I have been tardy with my blog of late, I had most of August off, for most of September I was eating my way though the store cupboards and not really cooking anything that exciting, so I really should have caught up on my reviews by now. I would like to stick to my ideal of one review for every 3 recipes, but now I just want to get down to it and clear the back log so the next time someone kindly offers me a product to review I can do so and then write about it immediately.
Shortly after I took part in the food bloggers mini Masterchef cookoff, Miele contacted me and asked if I would like to borrow a steam oven for 3 weeks for testing. I agreed, and at the crack of dawn few days later a brand new steam oven arrived. The courier was distinctly unimpressed by the fact that my flat is on the top floor, but did carry it upstairs for me. I knew little of steam ovens, other than I had once looked at a flat whose kitchen boasted a steam, but no regular oven and had dismissed the Estate Agent’s praise for steaming as mere sales patter.
The oven was about the size of a large microwave, and comfortably sat on my kitchen table. I quickly scanned the instructions and set to work. To use, you simple plug in, fill the water container, set the time and temperature and away you go. The first time you use the oven you need to calibrate the temperature by setting your altitude. This was quickly done with some hissing and clouds of steam. With subsequent uses the oven makes about the same amount of noise as a kettle.
I had a group of friends coming round that evening and wanted to use the oven, so I and choose to make a chicken biryani from the Miele Steam Oven Cook Book. It really was as simple as bung all the ingredients into a dish and steam, resulting in perfectly cooked rice and meat 25 or so minutes later. Here I made my first mistake and did not read the paragraph that clearly stated that cooking in a dish other than the metal trays supplied with the oven would result in far long cooking time. However it really did not matter, longer cooking time meant a longer drinking time and we all greatly enjoyed the biryani. It was fantastic be be able to relax drink lots of wine with friends and know that my biryani would not dry out or burn.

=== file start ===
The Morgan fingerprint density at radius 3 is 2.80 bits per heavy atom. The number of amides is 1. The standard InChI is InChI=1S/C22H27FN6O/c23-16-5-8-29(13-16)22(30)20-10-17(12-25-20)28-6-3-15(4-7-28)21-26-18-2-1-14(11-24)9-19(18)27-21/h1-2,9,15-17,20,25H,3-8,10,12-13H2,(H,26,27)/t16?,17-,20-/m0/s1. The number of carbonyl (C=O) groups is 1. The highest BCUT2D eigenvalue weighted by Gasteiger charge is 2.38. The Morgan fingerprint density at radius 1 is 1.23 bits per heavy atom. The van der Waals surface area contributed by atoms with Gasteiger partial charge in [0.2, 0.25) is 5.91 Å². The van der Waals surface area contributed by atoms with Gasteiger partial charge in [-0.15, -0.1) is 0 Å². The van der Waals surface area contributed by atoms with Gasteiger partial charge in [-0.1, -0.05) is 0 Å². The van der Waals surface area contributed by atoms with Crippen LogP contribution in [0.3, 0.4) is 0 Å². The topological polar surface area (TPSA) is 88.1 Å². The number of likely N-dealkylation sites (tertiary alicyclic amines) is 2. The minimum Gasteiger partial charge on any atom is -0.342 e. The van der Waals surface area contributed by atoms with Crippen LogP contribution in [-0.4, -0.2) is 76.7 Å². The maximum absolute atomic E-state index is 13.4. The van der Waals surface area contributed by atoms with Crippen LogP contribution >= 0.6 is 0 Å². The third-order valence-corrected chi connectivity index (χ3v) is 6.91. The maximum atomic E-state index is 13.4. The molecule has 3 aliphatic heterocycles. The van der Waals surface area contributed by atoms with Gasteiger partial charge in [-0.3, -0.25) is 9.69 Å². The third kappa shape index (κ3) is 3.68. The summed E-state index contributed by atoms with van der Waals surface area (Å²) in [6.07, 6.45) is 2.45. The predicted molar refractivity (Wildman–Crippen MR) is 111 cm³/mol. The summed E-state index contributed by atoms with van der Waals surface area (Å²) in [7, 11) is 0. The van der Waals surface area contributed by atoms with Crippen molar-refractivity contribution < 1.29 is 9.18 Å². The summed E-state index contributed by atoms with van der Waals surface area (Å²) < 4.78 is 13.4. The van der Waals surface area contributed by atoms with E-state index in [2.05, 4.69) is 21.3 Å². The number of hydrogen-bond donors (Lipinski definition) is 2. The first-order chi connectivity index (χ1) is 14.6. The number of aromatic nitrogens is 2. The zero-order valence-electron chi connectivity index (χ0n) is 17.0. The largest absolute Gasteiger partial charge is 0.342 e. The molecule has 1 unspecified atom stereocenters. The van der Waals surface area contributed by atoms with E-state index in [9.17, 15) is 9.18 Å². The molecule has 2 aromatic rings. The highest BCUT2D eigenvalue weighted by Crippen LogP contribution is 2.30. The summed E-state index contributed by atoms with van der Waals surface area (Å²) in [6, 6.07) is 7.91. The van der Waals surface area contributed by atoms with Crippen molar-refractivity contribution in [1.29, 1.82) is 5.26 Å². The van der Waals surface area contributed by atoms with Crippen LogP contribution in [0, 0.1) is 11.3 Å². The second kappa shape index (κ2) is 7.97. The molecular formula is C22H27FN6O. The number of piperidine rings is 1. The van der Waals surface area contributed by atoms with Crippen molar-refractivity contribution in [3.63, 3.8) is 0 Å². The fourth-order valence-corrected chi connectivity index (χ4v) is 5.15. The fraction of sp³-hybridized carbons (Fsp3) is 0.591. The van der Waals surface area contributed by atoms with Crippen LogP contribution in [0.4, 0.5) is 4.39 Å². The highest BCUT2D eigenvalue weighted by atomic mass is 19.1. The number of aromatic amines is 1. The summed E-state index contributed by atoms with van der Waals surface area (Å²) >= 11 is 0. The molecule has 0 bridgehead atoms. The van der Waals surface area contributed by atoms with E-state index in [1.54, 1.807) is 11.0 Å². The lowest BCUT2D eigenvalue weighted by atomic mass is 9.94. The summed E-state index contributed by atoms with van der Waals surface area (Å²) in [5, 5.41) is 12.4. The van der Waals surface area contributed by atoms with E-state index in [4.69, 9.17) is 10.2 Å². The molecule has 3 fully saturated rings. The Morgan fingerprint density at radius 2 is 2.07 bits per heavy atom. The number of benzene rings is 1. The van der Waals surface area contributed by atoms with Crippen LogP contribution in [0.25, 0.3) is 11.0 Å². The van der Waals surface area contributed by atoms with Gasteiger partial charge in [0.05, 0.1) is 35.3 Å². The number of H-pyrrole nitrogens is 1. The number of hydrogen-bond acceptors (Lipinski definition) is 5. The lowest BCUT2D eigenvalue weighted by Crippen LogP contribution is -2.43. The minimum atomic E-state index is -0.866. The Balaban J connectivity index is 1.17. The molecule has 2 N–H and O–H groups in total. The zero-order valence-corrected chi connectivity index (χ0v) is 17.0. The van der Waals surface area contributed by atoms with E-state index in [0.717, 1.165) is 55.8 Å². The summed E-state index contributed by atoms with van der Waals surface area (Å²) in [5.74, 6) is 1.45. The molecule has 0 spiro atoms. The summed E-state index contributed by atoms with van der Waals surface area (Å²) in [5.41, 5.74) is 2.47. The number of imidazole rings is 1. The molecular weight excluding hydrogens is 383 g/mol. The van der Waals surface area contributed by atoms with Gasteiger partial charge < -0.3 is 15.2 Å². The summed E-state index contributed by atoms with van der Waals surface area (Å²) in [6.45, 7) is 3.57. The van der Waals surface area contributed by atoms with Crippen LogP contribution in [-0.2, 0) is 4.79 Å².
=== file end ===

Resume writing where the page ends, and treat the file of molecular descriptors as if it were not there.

I think that the best things that I made in the oven were fish and vegetables. The fish was tender, moist, perfectly cooked and the salad potatoes were delicious, the most potatoey potatoes I have ever had earthy and full of flavour. I cooked some everyday I had the oven.
Another success was brisket, melting in the mouth tender, with a lovely gravy and perfectly cooked vegetables (and more of those delicious potatoes).
Other successes were a steamed pudding, although not that different from the ones I usually cook in the microwave, bulgar wheat pilaf, and a risotto.
I also used the oven to sterilize some homemade apple butter rather than using a water bath, which was a great success, far far easier than putting jars in and out of boiling water. The oven was also fantastic to decrystallize several half eaten jars of marmalade and half a jar of solid honey, after several months none have recrystallised.
According to the instructions the oven can also be set to 40C to prove dough (it was baking hot when I was trialling it so I did not use it for this), and I am sure that I read somewhere that steaming apples and pears for a few minutes at a lower temperature helps them to keep all through the winter.
Having to wipe it would after every use was a slight nuisance, there was always a pool of water at the bottom, although I just grabbed a tea towel dried the oven and slung the towel in the washing machine for the next wash. Also boiling condensation drips from the ceiling of the oven when you open it, this caught me twice when I was taking things in and out, it is not a problem, as making sure the back of your hands are covered by oven gloves soon becomes automatic.
If I had the space, and the money (the oven I was using costs around £750) I would seriously consider getting one. As it is easy to reheat dishes in the steam oven, it could also replace the microwave, although reheating is not as fast but in reality I only use the microwave for reheating, cooking rice and softening butter so it would not be a great loss. I would be interested to try the both the pressure steam oven (cooks at 120C) and the combi steam oven. I think that had I not been lent the oven at the height of summer I would have used it far far more, it would be perfect for warming and lower fat winter dishes.
Many thanks to Miele for the free loan, and to Elspeth for talking me through lots of ideas for it.